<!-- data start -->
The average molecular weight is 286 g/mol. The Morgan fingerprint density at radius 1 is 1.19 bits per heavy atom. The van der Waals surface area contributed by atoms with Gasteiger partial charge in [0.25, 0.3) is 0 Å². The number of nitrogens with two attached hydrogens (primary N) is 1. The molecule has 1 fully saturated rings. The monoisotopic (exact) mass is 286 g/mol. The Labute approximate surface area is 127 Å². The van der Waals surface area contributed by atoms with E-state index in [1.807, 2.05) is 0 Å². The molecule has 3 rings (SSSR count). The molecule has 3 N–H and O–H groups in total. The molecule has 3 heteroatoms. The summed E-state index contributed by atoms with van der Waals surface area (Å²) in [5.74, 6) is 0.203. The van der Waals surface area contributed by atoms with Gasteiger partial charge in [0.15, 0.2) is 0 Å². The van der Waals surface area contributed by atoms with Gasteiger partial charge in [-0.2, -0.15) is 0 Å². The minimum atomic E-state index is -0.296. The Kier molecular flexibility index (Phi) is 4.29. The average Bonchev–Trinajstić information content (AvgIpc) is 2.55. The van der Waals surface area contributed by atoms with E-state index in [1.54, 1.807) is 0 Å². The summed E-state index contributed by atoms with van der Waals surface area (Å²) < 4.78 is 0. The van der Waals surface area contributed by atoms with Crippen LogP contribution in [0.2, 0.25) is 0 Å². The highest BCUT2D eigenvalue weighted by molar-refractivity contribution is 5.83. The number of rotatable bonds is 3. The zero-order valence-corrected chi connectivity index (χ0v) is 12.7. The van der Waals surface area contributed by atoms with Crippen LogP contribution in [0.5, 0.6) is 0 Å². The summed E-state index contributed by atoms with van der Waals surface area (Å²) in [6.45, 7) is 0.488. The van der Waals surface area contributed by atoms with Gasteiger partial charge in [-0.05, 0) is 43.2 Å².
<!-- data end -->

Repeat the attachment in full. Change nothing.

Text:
The average molecular weight is 286 g/mol. The Morgan fingerprint density at radius 1 is 1.19 bits per heavy atom. The van der Waals surface area contributed by atoms with Gasteiger partial charge in [0.25, 0.3) is 0 Å². The number of nitrogens with two attached hydrogens (primary N) is 1. The molecule has 1 fully saturated rings. The monoisotopic (exact) mass is 286 g/mol. The Labute approximate surface area is 127 Å². The van der Waals surface area contributed by atoms with E-state index in [1.807, 2.05) is 0 Å². The molecule has 3 rings (SSSR count). The molecule has 3 N–H and O–H groups in total. The molecule has 3 heteroatoms. The summed E-state index contributed by atoms with van der Waals surface area (Å²) in [5.74, 6) is 0.203. The van der Waals surface area contributed by atoms with Gasteiger partial charge in [0.15, 0.2) is 0 Å². The van der Waals surface area contributed by atoms with Gasteiger partial charge in [-0.2, -0.15) is 0 Å². The minimum atomic E-state index is -0.296. The Kier molecular flexibility index (Phi) is 4.29. The average Bonchev–Trinajstić information content (AvgIpc) is 2.55. The van der Waals surface area contributed by atoms with E-state index in [1.54, 1.807) is 0 Å². The summed E-state index contributed by atoms with van der Waals surface area (Å²) < 4.78 is 0. The van der Waals surface area contributed by atoms with Crippen LogP contribution in [0.2, 0.25) is 0 Å². The highest BCUT2D eigenvalue weighted by molar-refractivity contribution is 5.83. The number of rotatable bonds is 3. The zero-order valence-corrected chi connectivity index (χ0v) is 12.7. The van der Waals surface area contributed by atoms with Crippen LogP contribution in [0.5, 0.6) is 0 Å². The summed E-state index contributed by atoms with van der Waals surface area (Å²) in [6.45, 7) is 0.488. The van der Waals surface area contributed by atoms with Gasteiger partial charge in [-0.05, 0) is 43.2 Å².